HP bricks ProBook laptops with bad BIOS delivered via automatic updates — many users face black screen after Windows pushes new firmware

On May 26, a user on HP‘s support forums reported that a forced, automatic BIOS update had bricked their HP ProBook 455 G7 into an unusable state. Subsequently, other users have joined the thread to sound off about experiencing the same issue.

If you’ve ever updated the BIOS manually on a PC, you may recall that there are usually warnings against making such updates while not charged, not powered on, or running background tasks that may interfere with updating system files. The BIOS is generally understood to be one of the most sensitive components of your system, with unexpected issues likely to result in crashes or even bricked systems like our main example.

This common knowledge regarding BIOS software would, then, seem to make automatic, forced BIOS updates a real issue, even if it weren’t breaking anything. Allowing the user to manually install and prepare their systems for a BIOS update is key to preventing issues like this. Some users are pointing out that these auto-updates are so overzealous that they’ll even start on a laptop that has just booted with minimal battery power reserves. This seems to be one of the more common causes of upset, as well.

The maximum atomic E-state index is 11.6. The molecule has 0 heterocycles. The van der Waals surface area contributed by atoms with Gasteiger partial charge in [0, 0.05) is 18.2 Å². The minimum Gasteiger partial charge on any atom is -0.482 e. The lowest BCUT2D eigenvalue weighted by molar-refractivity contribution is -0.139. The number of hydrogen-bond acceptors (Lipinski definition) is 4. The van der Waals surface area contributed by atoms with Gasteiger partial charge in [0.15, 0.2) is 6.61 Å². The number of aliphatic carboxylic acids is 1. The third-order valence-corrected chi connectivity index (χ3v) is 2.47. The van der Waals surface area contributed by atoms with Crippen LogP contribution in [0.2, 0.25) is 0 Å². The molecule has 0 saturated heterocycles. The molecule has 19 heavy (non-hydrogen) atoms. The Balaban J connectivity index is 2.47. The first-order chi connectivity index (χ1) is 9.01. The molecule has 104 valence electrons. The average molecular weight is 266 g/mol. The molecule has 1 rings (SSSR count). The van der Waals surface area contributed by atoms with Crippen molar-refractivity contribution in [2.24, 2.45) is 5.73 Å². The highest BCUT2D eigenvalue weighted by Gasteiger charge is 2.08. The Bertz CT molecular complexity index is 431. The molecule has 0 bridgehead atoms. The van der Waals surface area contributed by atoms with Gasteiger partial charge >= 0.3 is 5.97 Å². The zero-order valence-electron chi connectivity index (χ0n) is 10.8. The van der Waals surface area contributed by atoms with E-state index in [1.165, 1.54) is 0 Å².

At the time of writing, HP has made no official comment on the matter — and since this battery update was forced on laptops originally released in 2020, this issue has also bricked hardware outside of the warranty window, when previously users could simply send in the laptop for a free repair. Forum users reporting on the issue claim that no help from HP seems to work, only specialist ROM programming hardware seems to have the potential to fix the issue, so far.

Overall, this isn’t a very good look for HP, particularly its BIOS update practices. The fragility of BIOS software should have tipped off the powers at be at HP about the lack of foresight in this release model, and now we’re seeing it in full force with forced, bugged BIOS updates that kill laptops. A few users also seem to be reporting similar issues with some HP desktops, but HP ProBook 455 G7 laptops seem to be by far the most impacted.

Hopefully, HP will take action to right their wrongs here, soon. Your paying customers deserve better than to get forced updates that break the hardware they paid you for, 2020 laptop or not. This kind of practice certainly won’t bring them back to you whenever they decide it’s time to buy a new Ultrabook or pro laptop, particularly considering the professional branding and focus.